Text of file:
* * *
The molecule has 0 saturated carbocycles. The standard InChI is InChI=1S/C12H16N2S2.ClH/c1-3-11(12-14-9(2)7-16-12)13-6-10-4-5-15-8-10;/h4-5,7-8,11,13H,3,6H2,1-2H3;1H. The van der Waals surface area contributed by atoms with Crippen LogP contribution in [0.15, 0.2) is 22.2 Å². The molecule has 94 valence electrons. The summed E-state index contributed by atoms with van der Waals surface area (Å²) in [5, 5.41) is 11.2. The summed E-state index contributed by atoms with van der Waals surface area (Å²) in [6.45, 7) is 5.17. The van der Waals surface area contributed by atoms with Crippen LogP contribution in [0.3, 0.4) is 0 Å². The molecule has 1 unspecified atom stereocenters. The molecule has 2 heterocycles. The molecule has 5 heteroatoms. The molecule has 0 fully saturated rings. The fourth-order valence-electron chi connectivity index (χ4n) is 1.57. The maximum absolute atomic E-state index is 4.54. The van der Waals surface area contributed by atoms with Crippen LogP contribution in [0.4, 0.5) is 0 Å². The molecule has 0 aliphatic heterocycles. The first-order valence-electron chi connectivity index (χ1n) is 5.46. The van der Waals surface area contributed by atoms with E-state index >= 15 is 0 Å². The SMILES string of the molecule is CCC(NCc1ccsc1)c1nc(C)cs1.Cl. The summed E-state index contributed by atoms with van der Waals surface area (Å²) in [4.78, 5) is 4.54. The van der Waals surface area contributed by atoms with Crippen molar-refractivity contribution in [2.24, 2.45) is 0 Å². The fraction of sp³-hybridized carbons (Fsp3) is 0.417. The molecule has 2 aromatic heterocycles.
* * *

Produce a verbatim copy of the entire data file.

The molecule has 0 saturated carbocycles. The standard InChI is InChI=1S/C12H16N2S2.ClH/c1-3-11(12-14-9(2)7-16-12)13-6-10-4-5-15-8-10;/h4-5,7-8,11,13H,3,6H2,1-2H3;1H. The van der Waals surface area contributed by atoms with Crippen LogP contribution in [0.15, 0.2) is 22.2 Å². The molecule has 94 valence electrons. The summed E-state index contributed by atoms with van der Waals surface area (Å²) in [5, 5.41) is 11.2. The summed E-state index contributed by atoms with van der Waals surface area (Å²) in [6.45, 7) is 5.17. The van der Waals surface area contributed by atoms with Crippen LogP contribution in [0.3, 0.4) is 0 Å². The molecule has 1 unspecified atom stereocenters. The molecule has 2 heterocycles. The molecule has 5 heteroatoms. The molecule has 0 fully saturated rings. The fourth-order valence-electron chi connectivity index (χ4n) is 1.57. The maximum absolute atomic E-state index is 4.54. The van der Waals surface area contributed by atoms with Crippen LogP contribution in [0.4, 0.5) is 0 Å². The molecule has 0 aliphatic heterocycles. The first-order valence-electron chi connectivity index (χ1n) is 5.46. The van der Waals surface area contributed by atoms with E-state index >= 15 is 0 Å². The SMILES string of the molecule is CCC(NCc1ccsc1)c1nc(C)cs1.Cl. The summed E-state index contributed by atoms with van der Waals surface area (Å²) in [4.78, 5) is 4.54. The van der Waals surface area contributed by atoms with Crippen molar-refractivity contribution in [2.24, 2.45) is 0 Å². The fraction of sp³-hybridized carbons (Fsp3) is 0.417. The molecule has 2 aromatic heterocycles.